What's a "Grande Guide"?
We know what the typical day is like for marketers. After all, we are marketers ourselves. Between strategy sessions, impromptu meetings ("It'll just take a minute, really!"), and trips to meet colleagues and customers, you can barely find time to breathe – never mind keep up with the latest marketing trends. That's why we've developed the Grande Guide series. In the time it takes you to drink a cup of coffee, you can become proficient on a key marketing topic, in this case, email deliverability and privacy.
What is Deliverability and Privacy?
Email deliverability is about maximizing the potential number of emails reaching the inbox. How well you do with deliverability depends on how your organization:
Manages its email sender reputation
Ensures a quality database, such as where you get email addresses from and how you manage bounces
When it comes to email, privacy is about safeguarding the personal information contained in your mailing database. This includes honoring the opt-in/opt-out, data access, and data destruction wishes of the data subject.
Why Deliverability and Privacy Matter TodayEmail deliverability and privacy matter more than ever. The first reason is that existing laws – and new ones on the horizon – up the stakes greatly for companies that don't comply with standards and regulations. Second, today's email marketers are finding it harder and harder to be heard. As a result, they need to master deliverability and privacy to rise above "noise" from social media, other email marketers, and even new techniques like word-of- mouth marketing.
Why Do We Need to Understand Deliverability and Privacy?
Getting your message delivered is vital to revenue performance. After all, a slight increase at the top of the funnel can make a huge difference to your bottom line. And your ability to reach your prospects’ inbox is tied to deliverability and privacy.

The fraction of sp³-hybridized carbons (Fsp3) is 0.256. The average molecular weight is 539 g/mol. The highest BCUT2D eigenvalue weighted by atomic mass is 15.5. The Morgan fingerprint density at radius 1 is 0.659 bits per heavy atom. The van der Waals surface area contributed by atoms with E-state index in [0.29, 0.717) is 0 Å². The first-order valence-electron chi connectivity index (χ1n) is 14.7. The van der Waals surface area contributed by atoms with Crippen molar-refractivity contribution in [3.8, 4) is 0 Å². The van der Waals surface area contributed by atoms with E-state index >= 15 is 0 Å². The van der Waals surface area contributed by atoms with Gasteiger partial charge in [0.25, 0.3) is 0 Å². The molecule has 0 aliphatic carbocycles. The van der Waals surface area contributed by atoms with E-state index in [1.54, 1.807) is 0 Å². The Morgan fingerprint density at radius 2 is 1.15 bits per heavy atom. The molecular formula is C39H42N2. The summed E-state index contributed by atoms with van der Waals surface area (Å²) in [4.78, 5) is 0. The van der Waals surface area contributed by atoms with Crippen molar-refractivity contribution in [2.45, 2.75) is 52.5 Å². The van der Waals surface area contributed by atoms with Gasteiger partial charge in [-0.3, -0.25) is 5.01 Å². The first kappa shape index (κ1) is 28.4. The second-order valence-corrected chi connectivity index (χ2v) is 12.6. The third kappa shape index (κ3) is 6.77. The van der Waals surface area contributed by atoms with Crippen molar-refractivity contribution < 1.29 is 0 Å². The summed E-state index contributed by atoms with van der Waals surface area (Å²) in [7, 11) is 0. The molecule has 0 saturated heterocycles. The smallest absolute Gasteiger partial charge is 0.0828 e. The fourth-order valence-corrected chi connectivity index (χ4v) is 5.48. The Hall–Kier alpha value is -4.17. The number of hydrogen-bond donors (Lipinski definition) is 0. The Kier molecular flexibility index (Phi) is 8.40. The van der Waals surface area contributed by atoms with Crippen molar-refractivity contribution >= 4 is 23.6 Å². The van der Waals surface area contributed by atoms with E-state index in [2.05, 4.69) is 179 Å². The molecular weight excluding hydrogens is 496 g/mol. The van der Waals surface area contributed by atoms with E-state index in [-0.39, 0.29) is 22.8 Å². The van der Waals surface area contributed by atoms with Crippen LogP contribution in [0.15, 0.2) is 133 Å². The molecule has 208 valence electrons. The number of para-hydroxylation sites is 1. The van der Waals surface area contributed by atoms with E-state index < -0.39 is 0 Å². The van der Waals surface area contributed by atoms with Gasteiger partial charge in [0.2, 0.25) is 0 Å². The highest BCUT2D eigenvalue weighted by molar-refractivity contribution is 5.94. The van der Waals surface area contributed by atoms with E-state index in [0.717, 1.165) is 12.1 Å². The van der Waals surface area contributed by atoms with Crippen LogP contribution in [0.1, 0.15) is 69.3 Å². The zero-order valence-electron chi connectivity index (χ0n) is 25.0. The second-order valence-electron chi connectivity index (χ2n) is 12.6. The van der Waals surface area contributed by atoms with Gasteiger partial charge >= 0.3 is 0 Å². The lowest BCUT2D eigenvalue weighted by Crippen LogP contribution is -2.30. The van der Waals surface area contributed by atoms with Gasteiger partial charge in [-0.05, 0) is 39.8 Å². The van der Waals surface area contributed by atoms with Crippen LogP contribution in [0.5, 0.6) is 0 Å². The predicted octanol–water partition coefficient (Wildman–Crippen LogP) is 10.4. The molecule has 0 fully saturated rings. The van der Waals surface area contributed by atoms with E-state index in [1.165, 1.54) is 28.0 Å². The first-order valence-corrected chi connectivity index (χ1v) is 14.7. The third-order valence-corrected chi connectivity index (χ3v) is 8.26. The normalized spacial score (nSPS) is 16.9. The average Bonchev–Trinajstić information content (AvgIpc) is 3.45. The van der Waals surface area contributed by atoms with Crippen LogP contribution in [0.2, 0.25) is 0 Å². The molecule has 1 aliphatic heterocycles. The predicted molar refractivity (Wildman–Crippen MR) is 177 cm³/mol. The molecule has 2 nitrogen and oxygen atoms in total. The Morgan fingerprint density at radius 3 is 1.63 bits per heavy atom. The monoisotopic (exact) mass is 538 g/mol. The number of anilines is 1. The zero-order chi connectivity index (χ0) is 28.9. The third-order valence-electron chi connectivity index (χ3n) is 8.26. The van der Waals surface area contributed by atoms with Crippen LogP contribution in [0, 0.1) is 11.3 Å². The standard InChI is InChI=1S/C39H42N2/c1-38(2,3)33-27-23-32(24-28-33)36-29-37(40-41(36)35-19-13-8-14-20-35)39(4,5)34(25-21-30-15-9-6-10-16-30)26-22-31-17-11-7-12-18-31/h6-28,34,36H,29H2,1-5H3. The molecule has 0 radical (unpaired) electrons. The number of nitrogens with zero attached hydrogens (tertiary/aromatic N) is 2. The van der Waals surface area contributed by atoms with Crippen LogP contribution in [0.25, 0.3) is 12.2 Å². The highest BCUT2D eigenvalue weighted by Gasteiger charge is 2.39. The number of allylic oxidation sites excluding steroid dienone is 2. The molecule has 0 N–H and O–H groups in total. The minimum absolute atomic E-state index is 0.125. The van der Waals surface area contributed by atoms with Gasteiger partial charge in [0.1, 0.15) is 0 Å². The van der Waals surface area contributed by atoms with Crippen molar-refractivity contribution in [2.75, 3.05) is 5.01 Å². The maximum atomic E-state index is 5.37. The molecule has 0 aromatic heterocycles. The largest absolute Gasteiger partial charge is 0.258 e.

Your reputation as an email sender impacts your potential reach as a marketer. The following can earn you a poor deliverability score, which prevents your emails from reaching your desired target:
Poor list management
Frequency and relevancy of sends
Complaints from recipients
Number of blocks
Spam trap hits
How people are engaging
If you’re not tracking who is active and inactive in your database, you’ll keep sending emails to people who don’t engage and your metrics will get skewed, making it hard to understand the effectiveness of your communications. After all, the more you know about your prospects, the better you will be at sending targeted, relevant emails.
Furthermore, if your email is seen as spam, your IP address will be labeled as a spammer’s IP, preventing you from getting into the inbox. According to Return Path, the world’s leading email deliverability services company, more than 20 percent of opt-in email in North America does not make it to the inbox.
Moreover, if you’re not following regulations – such as the CAN- SPAM Act – in the country where you’re conducting business, you’re open to serious legal ramifications. For example, you need an explicit opt-in to send email to someone in the European Union, and in North America, you must provide clear options for opt-out.